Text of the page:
The flagship of his work is the Technological College and High School for Israel’s Air Force in Be’er Sheva, completed in 2007. This is one of the largest and more complex bio-climatic projects realized in Israel. Being located in the capital of the Negev desert, it serves as a demonstration of principles and practices of bio-climatic desert architecture, used and visited by thousands of staff and students, as well as the public. 

“It is thus an honor and a privilege to present this third Jeffrey Cook Prize in Desert Architecture to Architect Matti Kones for his lifetime contribution to a sustainable green environment,” said Meir. 

Kones responded by thanking the BIDR and BGU for the recognition given to him through this award. He spoke about how he combined teaching and private practice in order to get the message out about the importance of an ecological approach to desert architecture. He thanked his family for supporting him in his career, which was “at the expense of a personal life”. 

After receiving the award, Kones presented the Cook Workshop on Desert Architecture and Urban Planning. He spoke of his many and varied projects over the past 36 years, beginning with two projects that had a major impact at the start of his career. 

“I came directly from the Technion in Haifa,” said Kones. “I started my PhD process and came here to establish a desert and desertification unit at Sede Boqer, where nothing except some old buildings existed and with a little help from some friends, we started a business.” 

His first process was to invite architectural students from the Technion to come down to the desert to help them turn two old buildings that were being used as hostels into solar-powered (bio-climatic) buildings. 

“I was very surprised that about 14 or 15 people came down. We spent three days working together all day long and at night we had lectures and meetings. This was also the first time that grey water was used. We fixed the showers so the water could be used for irrigation. Some of us still remain good friends, and some of them became very good architects with offices in Israel. 

“My first project with Prof. Givoni was as consultants on the first solar library in Israel, maybe the first solar library in the world that used natural light for books – lighting and heating – and it had, for the first time, windows facing south,” he said. “It was a very clever way so that you didn’t get any direct sun inside the library, but only indirect. And in the summer, there were ventilators that worked in the same way to cool the place. There were only about two or three [solar-powered] air conditioning units covering 800 sqm in the library, which still works today.” This library was built in Yerucham between 1977 and 1979.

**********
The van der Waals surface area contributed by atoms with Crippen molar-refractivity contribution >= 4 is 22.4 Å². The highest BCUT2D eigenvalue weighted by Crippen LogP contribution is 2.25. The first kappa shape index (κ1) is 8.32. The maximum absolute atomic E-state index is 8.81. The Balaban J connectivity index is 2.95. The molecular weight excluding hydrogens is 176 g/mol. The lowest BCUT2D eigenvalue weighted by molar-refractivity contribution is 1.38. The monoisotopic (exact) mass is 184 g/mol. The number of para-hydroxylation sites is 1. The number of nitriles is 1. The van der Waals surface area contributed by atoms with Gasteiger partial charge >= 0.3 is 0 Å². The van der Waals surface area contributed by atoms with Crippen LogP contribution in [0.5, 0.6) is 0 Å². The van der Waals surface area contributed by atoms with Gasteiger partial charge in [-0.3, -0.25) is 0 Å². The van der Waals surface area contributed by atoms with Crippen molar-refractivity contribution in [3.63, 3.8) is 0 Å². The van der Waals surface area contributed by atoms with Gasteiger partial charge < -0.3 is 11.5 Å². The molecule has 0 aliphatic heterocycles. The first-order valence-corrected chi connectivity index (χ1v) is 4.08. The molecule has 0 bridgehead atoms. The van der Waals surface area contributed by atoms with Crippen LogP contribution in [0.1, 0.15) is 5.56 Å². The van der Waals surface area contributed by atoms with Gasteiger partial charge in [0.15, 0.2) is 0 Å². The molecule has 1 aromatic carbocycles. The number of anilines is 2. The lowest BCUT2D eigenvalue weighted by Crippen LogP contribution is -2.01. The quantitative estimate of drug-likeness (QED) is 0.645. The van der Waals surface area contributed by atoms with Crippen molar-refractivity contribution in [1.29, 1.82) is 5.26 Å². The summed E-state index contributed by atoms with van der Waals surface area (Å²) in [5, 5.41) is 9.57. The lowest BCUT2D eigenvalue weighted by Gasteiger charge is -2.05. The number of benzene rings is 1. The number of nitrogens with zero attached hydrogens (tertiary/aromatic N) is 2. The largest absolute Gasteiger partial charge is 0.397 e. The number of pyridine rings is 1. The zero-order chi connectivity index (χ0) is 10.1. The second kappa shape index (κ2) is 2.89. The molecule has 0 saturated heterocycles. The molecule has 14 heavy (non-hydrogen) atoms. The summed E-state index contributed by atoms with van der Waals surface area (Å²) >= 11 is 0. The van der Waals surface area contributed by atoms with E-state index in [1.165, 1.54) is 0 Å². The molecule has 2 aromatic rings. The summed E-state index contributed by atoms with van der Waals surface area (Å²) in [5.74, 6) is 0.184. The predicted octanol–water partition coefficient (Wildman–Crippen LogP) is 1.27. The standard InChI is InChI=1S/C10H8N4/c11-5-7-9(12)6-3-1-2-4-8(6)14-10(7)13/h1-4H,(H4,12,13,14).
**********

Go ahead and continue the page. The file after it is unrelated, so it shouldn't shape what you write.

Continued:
Kones sees every building, every project as an ecosystem where each one has inputs and outputs. He says it consists of a natural system, human system and a technical system, among others. He developed an environmental model from these ideas, which he uses for teaching and in his personal work – and he has used his ideas in every solar-powered building since then. 

Kones concluded his presentation with the story of Adam. “When G-d created the first man, He took him around Paradise, Gan Eden, and showed him all the creations – the beautiful trees, the creatures, etc – and he told him, ‘Look at all this, at how beautiful it all is, and all this, for you, I created, but be careful because if you spoil this, there is nobody to repair it’.” Kones believes “it is our duty to preserve this planet for the ages, for the next generations”. “It is important to design with nature - to make a plan that suits the site, rather than changing the site to suit the plan,” he says. 

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Above: Prof. Isaac Meir (left) presents Architect Matti Kones with the Jeffrey Cook Prize in Desert Architecture